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Presidential Clemency Granted by President Rajapaksa to Army Officer Convicted Over Mirusuvil Murders Challenged Through Three Fundamental Rights Petition Filed on Behalf of Relatives of Victims, Ex-Human Rights Commissioner and CPA Executive Director

BY S.S. Selvanayagam

A former Member of the Sri Lanka Human Rights Commission (SLHRC) as a public interest litigation filed a Fundamental Right violation petition contesting the Presidential clemency granted to the army officer who has been convicted for the massacre at Mirusuvil in the Jaffna Peninsula.

Relatives of the deceased also filed a Petition through their Attorney-at-Law Kesavan Sajanthan while the Centre for Policy Alternative and its Executive-Director Dr. Paikiasothy Saravanamuttu too have filed a separate petition.

Petitioner Ms Ambika Satkunanathan former commissioner of SLHRC filed her petition to ensure that the power of the Executive to pardon persons is done in a transparent and fair manner, according to objective standards, and the existing gaps and shortcomings are addressed. She states however that the moratorium on the death penalty in Sri Lanka should continue. She cited Attorney General, the convict Rathnayake Mudiyanselage Sunil Ratnayake, the Commissioner General of Prisons, Nimal Siripala de Silva who is the Minister of Justice, Human Rights & Legal Reforms, Secretary to the President and the National Authority for the Protection of Victims of Crimes and Witnesses as Respondents.

She states that Presidential pardons have a positive e by Family Meffect, and the allowance of such clemency takes recognition of the possibility of miscarriages of justice and other extenuating circumstances.
She underlines that there should be transparency and accountability in the process of granting such pardons which consider intelligible objective criteria, and is therefore subject to judicial review. She points out that the underlying purpose of incarceration can be duly met by a valid rehabilitation of a prisoner, and the successful re-integration of such individuals into society.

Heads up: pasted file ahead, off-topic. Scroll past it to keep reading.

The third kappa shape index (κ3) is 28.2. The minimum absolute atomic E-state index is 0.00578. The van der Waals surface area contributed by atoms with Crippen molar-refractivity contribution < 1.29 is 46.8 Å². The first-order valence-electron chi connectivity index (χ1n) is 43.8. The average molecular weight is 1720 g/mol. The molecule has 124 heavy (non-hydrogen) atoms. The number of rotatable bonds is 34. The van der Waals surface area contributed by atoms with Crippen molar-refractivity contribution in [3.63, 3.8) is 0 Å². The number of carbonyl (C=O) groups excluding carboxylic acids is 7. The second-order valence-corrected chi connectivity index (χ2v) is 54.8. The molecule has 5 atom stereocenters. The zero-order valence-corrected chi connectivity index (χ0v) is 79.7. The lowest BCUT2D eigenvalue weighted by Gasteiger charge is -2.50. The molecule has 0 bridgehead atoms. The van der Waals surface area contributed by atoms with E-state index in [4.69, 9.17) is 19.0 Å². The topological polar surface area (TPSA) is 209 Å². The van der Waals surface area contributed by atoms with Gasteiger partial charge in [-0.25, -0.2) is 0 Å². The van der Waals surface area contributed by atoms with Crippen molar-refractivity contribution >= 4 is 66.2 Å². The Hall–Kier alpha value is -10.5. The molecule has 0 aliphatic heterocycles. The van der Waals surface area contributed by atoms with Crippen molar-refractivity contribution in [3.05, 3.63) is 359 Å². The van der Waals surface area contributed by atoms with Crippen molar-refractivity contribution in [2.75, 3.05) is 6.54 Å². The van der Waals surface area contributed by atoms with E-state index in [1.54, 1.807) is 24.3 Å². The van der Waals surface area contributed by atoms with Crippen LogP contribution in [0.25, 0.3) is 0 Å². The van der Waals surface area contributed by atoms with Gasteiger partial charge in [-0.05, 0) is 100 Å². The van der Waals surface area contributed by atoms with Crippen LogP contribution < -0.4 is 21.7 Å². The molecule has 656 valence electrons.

She adds that a systematic process is required in the justice system, as opposed to any ad-hoc system, that duly provides for pardons in light of the above. Any such process must include certainty about the processes followed and the substantive and objective criteria applied.

She states the second Respondent-convict who was a Lance Corporal in the Army serving in the Gajaba Regiment was accused of a massacre that took place in Mirusuvil (Jaffna), where 8 Tamil citizens were murdered of whom 3 were children, one as young as 5 years old and he was subsequently found guilty by the HC of Colombo at a Trial-at-Bar and sentenced to death after approximately a 13-year trial. She further states the Supreme Court comprising of a Bench of 5 judges, partially allowed the appeal of the said Respondent, but unanimously affirmed the conviction and sentence imposed by the High Court on several counts in the indictment. She states the 2nd Respondent-convict was therefore on death row, awaiting the implementation of death sentence. Thus, the death sentence imposed on the 2nd Respondent remained unchanged, she highlights.

She states (a) any purported decision made under Article 34 of the Constitution to pardon the 2nd Respondent is arbitrary, capricious, irrational contrary to the principles of Natural Justice, made for collateral purposes and violative of the Petitioner’s fundamental rights; ( b) Any purported decision to grant a pardon is contrary to the Rule of Law and in the absence of a transparent and accountable mechanism for granting such pardons, in the circumstances is tantamount to Contempt of Court; ( c) There is no unfettered discretion vested in any authority, and the actions impugned herein disclose unfettered exercise of discretion; ( d) A carte blanch pardon in any event appears to be a disproportionate response especially in light of the carefully analysed evidence of both the High Court of Colombo and the Supreme Court .

Courtesy:Daily Mirror